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Helium Prices on the Rise


Human
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WOW, we are even running out of helium. Okay! I am at a loss for words on this one.

 

 

 

----------------------------------------------------------------------------------------------------------------------- http://www.purchasing.com/article/CA651119...ndustryid=48381

 

Helium shortage leads to price increases

 

 

Industrial users report price increases and short supply

By Dave Hannon -- Purchasing, 12/10/2007 11:57:00 AM

A shortage of helium supply in the U.S. and other markets has producers pushing for price increases.

 

 

According to news reports, many of the worlds 16 helium extraction plants are not running at full capacity and the supply shortages don’t just impact the local party stores filling balloons. A recent story in the Wall Street Journal points out that scientific research has rapidly multiplied the uses of helium in the past 50 years. It is needed to make semiconductors, flat-panel displays, fiber optics and to operate magnetic resonance imaging, or MRI, scans and welding machines.

 

 

“U.S. helium demand is up more than 80% in the past two decades, and is growing at more than 20% annually in developing regions such as Asia,” the Journal reports.

 

 

In a recent story in the Charlotte (N.C.) Observer, Gary Pielak, a UNC Chapel Hill chemist who uses helium to cool nuclear magnetic resonance equipment, said he spends $6.60 for a liter of liquid helium that cost $4.50 two years ago. "If we don't have helium our magnets don't stay cold." he said. "And if our magnets don't stay cold they don't remain superconducting. And if they don't remain superconducting, well, we are out of business."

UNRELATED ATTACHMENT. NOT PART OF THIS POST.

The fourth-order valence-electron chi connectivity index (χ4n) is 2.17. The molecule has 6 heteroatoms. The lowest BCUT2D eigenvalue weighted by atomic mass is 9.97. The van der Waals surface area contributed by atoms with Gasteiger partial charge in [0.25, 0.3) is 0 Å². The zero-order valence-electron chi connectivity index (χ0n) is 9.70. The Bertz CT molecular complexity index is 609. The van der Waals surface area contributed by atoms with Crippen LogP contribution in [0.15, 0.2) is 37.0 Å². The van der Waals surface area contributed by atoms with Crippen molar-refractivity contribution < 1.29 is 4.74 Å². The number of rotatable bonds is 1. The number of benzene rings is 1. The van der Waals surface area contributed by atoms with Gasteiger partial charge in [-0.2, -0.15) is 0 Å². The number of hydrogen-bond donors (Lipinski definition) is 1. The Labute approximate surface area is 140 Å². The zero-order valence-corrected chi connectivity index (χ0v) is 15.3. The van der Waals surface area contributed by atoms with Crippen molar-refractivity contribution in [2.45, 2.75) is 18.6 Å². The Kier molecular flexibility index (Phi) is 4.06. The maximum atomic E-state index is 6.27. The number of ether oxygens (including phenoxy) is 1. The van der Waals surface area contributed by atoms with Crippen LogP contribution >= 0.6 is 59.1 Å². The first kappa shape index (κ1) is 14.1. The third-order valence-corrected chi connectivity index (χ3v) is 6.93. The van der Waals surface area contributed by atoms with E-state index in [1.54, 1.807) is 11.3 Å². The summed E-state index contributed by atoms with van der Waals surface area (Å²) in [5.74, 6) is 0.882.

One-third of the world’s supply comes from the U.S. Federal Helium Reserve outside Amarillo, Texas. The reserve is finite, however, and some estimates say it will run out in a decade, cutting off a major percentage of the world’s helium supply.

 

 

Leslie Theiss, manager of that reserve, told the Chicago Tribune recently, “We’re pedaling as fast as we can here, but we just can’t produce enough. One-third of the world’s helium comes from our little place here. That’s kind of frightening.”

 

 

Industrial gas supplier Praxair issued a 15-30% helium price increase for 2008 in response to “escalating energy, logistics, and other operational costs as well as current supply/demand imbalances” according to a company statement. Praxair also issued a 10-20% price increase for nitrogen, oxygen, argon, hydrogen, and carbon dioxide in 2008.

Edited by Human
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